Next month Watchmen will hit our cinema screens. Adapted from a graphic novel first published between 1986 and 1987. As the Cold War disintegrated and America became the last Super Power on earth. These are the heroes of DC Comics and Marvel twisted to suit the ambivalent 1980s. Superheroes battling against reality. Superheroes born not from a meteor shower, but from the depths of their own imaginings.
The book was created by writer Alan Moore and illustrator Dave Gibbons. This isnt the first of Moores stories to be transferred from comic book to film. He is the imaginative force behind The League of extraordinary Gentlemen and V for Vendetta. Graphic novels adapt themselves easily (if not always successfully) to film. The story boards immediately provide a visual skeleton. And they combine traits of most Hollywood blockbusters fantastical scenes and violent action with minimal dialogue. The narrative is utilitarian. It gets the job done in bold letters. This is sound bite fiction. With dialogue that will be familiar to anyone who enjoys the films of Quentin Tarantino. The speech bubbles are littered with slang. They punch. And what gets said is sharp and to the point. It has to be.
Watchmen is a crossroads in the evolution of the superhero. It represents a moment of disillusionment. Watchmens heroes are more or less unpleasant. They are compromised by personal emotions. By their pasts. By their desires. By their hatred becoming personal. They are created and motivated into action by the affects of their dysfunctional environments. The larger than life personas they assume become projections of that dysfunction. These are themes of characterization which would be picked up and applied by film director Christopher Nolan in Dark Knight. The first truly adult depiction of a superhero on film. Christian Bales Batman has no superhuman strengths. He cant fly. He doesnt have enormous strength. He cant climb unaided up walls. He doesnt have x-ray vision. He has no specific powers. He is motivated by anger. By fury. Gotham City District Attorney Harvey Dent has seen his principles tested beyond endurance. He becomes Two-Face as a result. A man who only allows for black or white decisions. Decisions that are unfair and based on cold chance. The Joker is a product of his background. His nihilism instructed by a broken childhood. There is no spaceship from Krypton delivering salvation or destruction to earth. Watchmen laid down the blue print for this type of superhero. The Comedians state sponsored murder sprees. His blood lust given free reign and rubber stamped by authority provided he killed the right people. These are men and women who have been created by the world around them. They are human beings. Flawed. Perverted. Obscured. Compromised. They have nurtured their problems until they manifest into action. This is pro-active psychoanalysis. They are Charles Bronson in a cape and mask. This is the superhero world created in Watchmen. And its this basis in reality that makes Watchmen so pivotal.
Watchmans only genuine, for lack of a better phrase, superhero is Dr. Manhattan. He is the only character in the book who has special powers. Created like the Hulk or Spiderman in a lab by mistake. Method, results, conclusion gone wrong. Dr. Manhattan has apparently limitless power. He can change his physical dimensions. He transports himself to Mars. He builds cities from the sand. He can modify and create matter. He cares about nothing. He is ambivalent. Manhattan symbolizes the modern superhero. The blind worship of celebrity. He is America.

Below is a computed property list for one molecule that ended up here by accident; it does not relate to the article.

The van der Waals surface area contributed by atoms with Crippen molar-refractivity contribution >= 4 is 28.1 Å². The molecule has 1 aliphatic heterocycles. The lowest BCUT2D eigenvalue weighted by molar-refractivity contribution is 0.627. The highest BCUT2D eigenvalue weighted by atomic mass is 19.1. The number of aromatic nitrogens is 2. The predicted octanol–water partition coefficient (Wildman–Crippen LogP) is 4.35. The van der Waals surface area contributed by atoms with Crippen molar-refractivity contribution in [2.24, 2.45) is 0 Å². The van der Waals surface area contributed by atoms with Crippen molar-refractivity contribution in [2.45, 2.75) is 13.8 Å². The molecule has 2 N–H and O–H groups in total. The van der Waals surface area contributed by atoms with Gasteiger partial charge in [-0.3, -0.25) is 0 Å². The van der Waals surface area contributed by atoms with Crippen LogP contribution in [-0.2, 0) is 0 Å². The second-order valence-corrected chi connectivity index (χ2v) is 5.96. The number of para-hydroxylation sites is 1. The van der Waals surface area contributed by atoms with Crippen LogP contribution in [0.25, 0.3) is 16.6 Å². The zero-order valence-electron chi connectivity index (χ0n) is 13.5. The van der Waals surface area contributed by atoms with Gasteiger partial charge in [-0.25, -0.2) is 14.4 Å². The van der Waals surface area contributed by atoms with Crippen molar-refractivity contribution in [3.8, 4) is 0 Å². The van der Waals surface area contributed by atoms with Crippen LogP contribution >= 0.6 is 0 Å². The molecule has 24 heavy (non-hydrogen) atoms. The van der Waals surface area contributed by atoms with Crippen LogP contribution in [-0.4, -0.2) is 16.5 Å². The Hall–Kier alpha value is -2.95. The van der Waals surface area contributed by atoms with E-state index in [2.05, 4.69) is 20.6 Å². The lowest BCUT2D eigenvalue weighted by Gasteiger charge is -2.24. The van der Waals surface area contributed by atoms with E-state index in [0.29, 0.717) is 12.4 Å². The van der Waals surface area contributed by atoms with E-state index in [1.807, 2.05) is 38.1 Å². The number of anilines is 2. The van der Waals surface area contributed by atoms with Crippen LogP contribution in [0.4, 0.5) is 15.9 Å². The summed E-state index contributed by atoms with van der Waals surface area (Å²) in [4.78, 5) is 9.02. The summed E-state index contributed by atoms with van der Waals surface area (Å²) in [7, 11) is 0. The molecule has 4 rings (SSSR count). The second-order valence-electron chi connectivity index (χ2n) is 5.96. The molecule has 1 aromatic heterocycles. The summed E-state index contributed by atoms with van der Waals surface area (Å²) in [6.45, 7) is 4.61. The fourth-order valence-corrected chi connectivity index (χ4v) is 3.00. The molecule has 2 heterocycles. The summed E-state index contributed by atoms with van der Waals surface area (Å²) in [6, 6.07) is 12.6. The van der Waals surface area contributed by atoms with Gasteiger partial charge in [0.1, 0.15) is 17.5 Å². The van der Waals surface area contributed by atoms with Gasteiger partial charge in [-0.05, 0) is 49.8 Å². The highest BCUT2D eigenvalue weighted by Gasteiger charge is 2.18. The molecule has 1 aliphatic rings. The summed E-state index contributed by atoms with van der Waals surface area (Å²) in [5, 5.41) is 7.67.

The rest of the characters are essentially everyday people. Maybe theyve gone crazy down at the gym. Loaded up on Benzedrine and Testosterone. Gone to town with the Canadian Airforce training manual. But they are real people nonetheless. And they perform deeds which we are all capable of. I see it in my friends. It is Flaming Cross stalking the dark streets of Manchester. His encyclopaedic knowledge of World War 2 projected onto the present day. He brings justice to the post-Satanic North. He wears a leather SS trench coat. A Gefechtshelm on his shaven scalp. Jack boots. Hes swinging a night stick. Coshing ASBO teens. He sleeps swathed in a Union Jack. He listens to the Smiths. He rips anti-social drivers from the seats of their Seat Leons and BMWs, street justice for the illegal use of a bus lane. Triumph of the Will. Flaming Cross. AKA Reichsman. AKA Suedehead. I see it in Bootneck. Cammed up. A blood-stained green beret on his head. A hunting knife strapped to his leg. Gutting drug dealers in the Dearne Valley. Leaving their disembowelled bodies swinging from lampposts in Thurnscoe. Creating blood angels. His guilty victims furled in the wings created by their own exposed lungs. He lives with the memory of the Orkney Uprising of 1997. The islanders disrupting the economy with their oil refinery raids. The 713 unit of the Royal Marines sent in to sort it. Killing crofters in hand to hand fighting. His comrades brutally scythed down by booby trapped beer kegs. His dreams haunted by the cries of violated sheep.
The heroes of Watchmen are you and me. What they become is what we are capable of being. What we might be if we let loose. If we didnt restrain ourselves. If we knew no boundaries. We see glimpses. In our moments of road rage. In drunken town centre brawls. In obsessive neighbour arguments over litter and parking. Our anger. Our fury. Our potential for self-righteous justice. The brutal satisfaction of all our frustrations. These are anti-heroes in the truest sense. There are no simple, altruistic champions of humanity. Crime fighting is a personal addiction. A need. A justification.